Review Summary: While often overly-indulgent, Palms offer a debut that is at times equally rewarding.
It seems fitting that at the time of Chi Cheng’s passing several months ago, Chino would want to pursue some new horizons. He has come on record to say that he was greatly influenced by artists such as Depeche Mode, My Bloody Valentine, The Smiths, and the Cure during his teenage years and he exhibits those influences here with his own unique brand of shoegaze melodies. The wall of sound and atmosphere that Isis have been known to conjure would seem, in theory, to be a perfect fit for Moreno’s melancholic croons. Fans of Isis’ final 2009 release, Wavering Radiant, may look no further for an expansion of the melodic territory they experimented with before their departure. Thus, fans of Isis and Deftones alike know more or less what to expect from Palms’ debut.
Unfortunately, that is the main problem with the handful of tracks presented here. There are few surprises to be had and almost every single track seems to carry on a couple minutes too long. Each present a very subdued, almost hypnotic movement that all seems to run together at times. Mid-way through the album, on tracks such as “Mission Sunset” and “Shortwave Radio,” it feels as if Moreno and co. are simply going through the motions.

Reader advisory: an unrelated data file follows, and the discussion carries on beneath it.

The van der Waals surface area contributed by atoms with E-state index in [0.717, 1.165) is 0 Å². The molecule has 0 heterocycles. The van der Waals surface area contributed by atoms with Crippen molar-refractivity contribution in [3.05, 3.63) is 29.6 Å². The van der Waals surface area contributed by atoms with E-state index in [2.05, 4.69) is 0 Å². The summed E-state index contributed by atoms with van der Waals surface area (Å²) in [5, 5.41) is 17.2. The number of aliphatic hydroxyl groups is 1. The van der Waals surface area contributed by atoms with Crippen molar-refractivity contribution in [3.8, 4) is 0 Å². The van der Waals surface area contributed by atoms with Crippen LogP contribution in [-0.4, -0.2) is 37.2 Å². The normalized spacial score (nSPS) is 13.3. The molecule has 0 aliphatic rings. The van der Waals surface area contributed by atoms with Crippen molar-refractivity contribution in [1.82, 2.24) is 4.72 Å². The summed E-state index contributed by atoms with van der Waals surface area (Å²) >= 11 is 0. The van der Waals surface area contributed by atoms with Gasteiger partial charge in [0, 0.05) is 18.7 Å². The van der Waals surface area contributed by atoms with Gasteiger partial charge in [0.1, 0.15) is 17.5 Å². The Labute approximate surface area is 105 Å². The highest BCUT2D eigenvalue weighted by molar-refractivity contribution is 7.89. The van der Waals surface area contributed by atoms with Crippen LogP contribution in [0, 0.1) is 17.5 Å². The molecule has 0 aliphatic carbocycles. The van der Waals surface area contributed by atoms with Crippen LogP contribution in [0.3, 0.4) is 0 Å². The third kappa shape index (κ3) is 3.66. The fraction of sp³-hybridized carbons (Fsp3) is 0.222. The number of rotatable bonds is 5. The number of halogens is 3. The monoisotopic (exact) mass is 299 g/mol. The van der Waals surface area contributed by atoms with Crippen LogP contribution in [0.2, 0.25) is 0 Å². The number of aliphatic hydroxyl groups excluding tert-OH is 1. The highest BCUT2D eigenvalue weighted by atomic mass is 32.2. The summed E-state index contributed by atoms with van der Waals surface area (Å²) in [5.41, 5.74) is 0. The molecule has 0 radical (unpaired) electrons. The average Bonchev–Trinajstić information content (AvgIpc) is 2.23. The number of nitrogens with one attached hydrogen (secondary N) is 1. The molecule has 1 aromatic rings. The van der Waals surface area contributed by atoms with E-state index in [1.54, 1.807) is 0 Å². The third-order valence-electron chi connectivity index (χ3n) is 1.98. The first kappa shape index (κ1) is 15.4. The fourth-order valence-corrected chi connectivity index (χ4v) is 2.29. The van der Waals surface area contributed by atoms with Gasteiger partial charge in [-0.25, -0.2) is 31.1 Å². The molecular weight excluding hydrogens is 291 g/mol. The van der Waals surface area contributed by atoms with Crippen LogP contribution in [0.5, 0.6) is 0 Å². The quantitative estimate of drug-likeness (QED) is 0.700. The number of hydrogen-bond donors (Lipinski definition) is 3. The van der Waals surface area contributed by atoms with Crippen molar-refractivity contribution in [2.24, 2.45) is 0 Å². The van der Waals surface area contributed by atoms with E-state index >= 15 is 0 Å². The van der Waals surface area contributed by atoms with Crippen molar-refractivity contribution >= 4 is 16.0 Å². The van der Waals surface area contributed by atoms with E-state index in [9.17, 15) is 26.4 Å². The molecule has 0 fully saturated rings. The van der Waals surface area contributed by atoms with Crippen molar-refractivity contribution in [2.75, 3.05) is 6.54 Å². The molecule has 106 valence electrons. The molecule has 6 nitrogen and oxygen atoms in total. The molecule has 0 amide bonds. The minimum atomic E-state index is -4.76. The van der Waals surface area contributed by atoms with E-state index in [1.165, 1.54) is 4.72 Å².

Still, there are moments of true beauty to be had here however and it makes for a worthwhile journey through Palms’ 47 minute runtime. “Future Warrior” opens on a high note, climaxing into a chorus that feels powerful but lacks the intensity of either band’s respective works. That restraint seems unhinged only once on the album: during Shortwave Radio’s final minute, in which Moreno shouts “I’m staring into Heaven, while staring into Hell.” The song that sums this up most perfectly would be “Tropics.” The group creates a beautiful blend of shoegaze and post metal on the track that never feels forced and provides a calming atmosphere that is warm and delightful. In contrast, “Antartic Handshake” presents a polar (haha get it?) opposite end of the spectrum from the rest of the album's moods and melodies and ends the album with what is easily the best track on the record. The ultimate payoff is near the end of the song (and the album itself) when Moreno’s vocals become lost within the spacey atmosphere that is presented and allows the boys from Isis to conjure a euphoric instrumental send off.
While often overly-indulgent, Palms offer a debut that is at times equally rewarding. It is easy to become lost in Palms’ brand of dream metal in which the whole is in fact greater than the sum of its parts. Palms debut is a success because, to me, losing yourself is what music should be all about.